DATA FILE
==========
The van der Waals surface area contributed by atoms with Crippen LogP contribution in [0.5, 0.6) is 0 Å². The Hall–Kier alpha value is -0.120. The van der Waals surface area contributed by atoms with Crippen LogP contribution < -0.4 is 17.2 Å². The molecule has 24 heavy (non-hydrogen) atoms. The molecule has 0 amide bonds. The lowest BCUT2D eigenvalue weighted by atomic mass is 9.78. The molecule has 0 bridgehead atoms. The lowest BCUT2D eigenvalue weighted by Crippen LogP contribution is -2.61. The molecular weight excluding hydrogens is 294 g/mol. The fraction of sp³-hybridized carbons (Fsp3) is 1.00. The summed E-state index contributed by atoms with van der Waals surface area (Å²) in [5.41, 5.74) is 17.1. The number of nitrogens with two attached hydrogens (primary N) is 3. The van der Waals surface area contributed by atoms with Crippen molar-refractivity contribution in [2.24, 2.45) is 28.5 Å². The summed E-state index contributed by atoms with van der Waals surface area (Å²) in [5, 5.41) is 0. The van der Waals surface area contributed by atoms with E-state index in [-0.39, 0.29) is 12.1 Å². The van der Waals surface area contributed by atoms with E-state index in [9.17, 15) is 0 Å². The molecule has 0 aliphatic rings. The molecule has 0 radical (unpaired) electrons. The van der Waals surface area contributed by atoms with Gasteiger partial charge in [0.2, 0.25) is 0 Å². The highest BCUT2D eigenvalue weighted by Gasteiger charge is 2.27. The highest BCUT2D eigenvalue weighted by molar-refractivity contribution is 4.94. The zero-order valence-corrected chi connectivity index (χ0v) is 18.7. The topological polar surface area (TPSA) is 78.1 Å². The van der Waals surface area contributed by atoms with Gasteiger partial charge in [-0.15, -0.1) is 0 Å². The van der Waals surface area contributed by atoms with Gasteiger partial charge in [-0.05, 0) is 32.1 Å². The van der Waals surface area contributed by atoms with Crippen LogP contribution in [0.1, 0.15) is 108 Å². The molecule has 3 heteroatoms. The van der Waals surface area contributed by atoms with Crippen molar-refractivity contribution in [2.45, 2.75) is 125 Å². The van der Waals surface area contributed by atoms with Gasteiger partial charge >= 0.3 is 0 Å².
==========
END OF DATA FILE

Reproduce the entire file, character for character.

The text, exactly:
The van der Waals surface area contributed by atoms with Crippen LogP contribution in [0.5, 0.6) is 0 Å². The Hall–Kier alpha value is -0.120. The van der Waals surface area contributed by atoms with Crippen LogP contribution < -0.4 is 17.2 Å². The molecule has 24 heavy (non-hydrogen) atoms. The molecule has 0 amide bonds. The lowest BCUT2D eigenvalue weighted by atomic mass is 9.78. The molecule has 0 bridgehead atoms. The lowest BCUT2D eigenvalue weighted by Crippen LogP contribution is -2.61. The molecular weight excluding hydrogens is 294 g/mol. The fraction of sp³-hybridized carbons (Fsp3) is 1.00. The summed E-state index contributed by atoms with van der Waals surface area (Å²) in [5.41, 5.74) is 17.1. The number of nitrogens with two attached hydrogens (primary N) is 3. The van der Waals surface area contributed by atoms with Crippen molar-refractivity contribution in [2.24, 2.45) is 28.5 Å². The summed E-state index contributed by atoms with van der Waals surface area (Å²) in [5, 5.41) is 0. The van der Waals surface area contributed by atoms with E-state index in [-0.39, 0.29) is 12.1 Å². The van der Waals surface area contributed by atoms with E-state index in [9.17, 15) is 0 Å². The molecule has 0 aliphatic rings. The molecule has 0 radical (unpaired) electrons. The van der Waals surface area contributed by atoms with Gasteiger partial charge in [0.2, 0.25) is 0 Å². The highest BCUT2D eigenvalue weighted by Gasteiger charge is 2.27. The highest BCUT2D eigenvalue weighted by molar-refractivity contribution is 4.94. The zero-order valence-corrected chi connectivity index (χ0v) is 18.7. The topological polar surface area (TPSA) is 78.1 Å². The van der Waals surface area contributed by atoms with Gasteiger partial charge in [-0.15, -0.1) is 0 Å². The van der Waals surface area contributed by atoms with Gasteiger partial charge in [-0.05, 0) is 32.1 Å². The van der Waals surface area contributed by atoms with Crippen LogP contribution in [0.1, 0.15) is 108 Å². The molecule has 3 heteroatoms. The van der Waals surface area contributed by atoms with Crippen molar-refractivity contribution in [2.45, 2.75) is 125 Å². The van der Waals surface area contributed by atoms with Gasteiger partial charge >= 0.3 is 0 Å².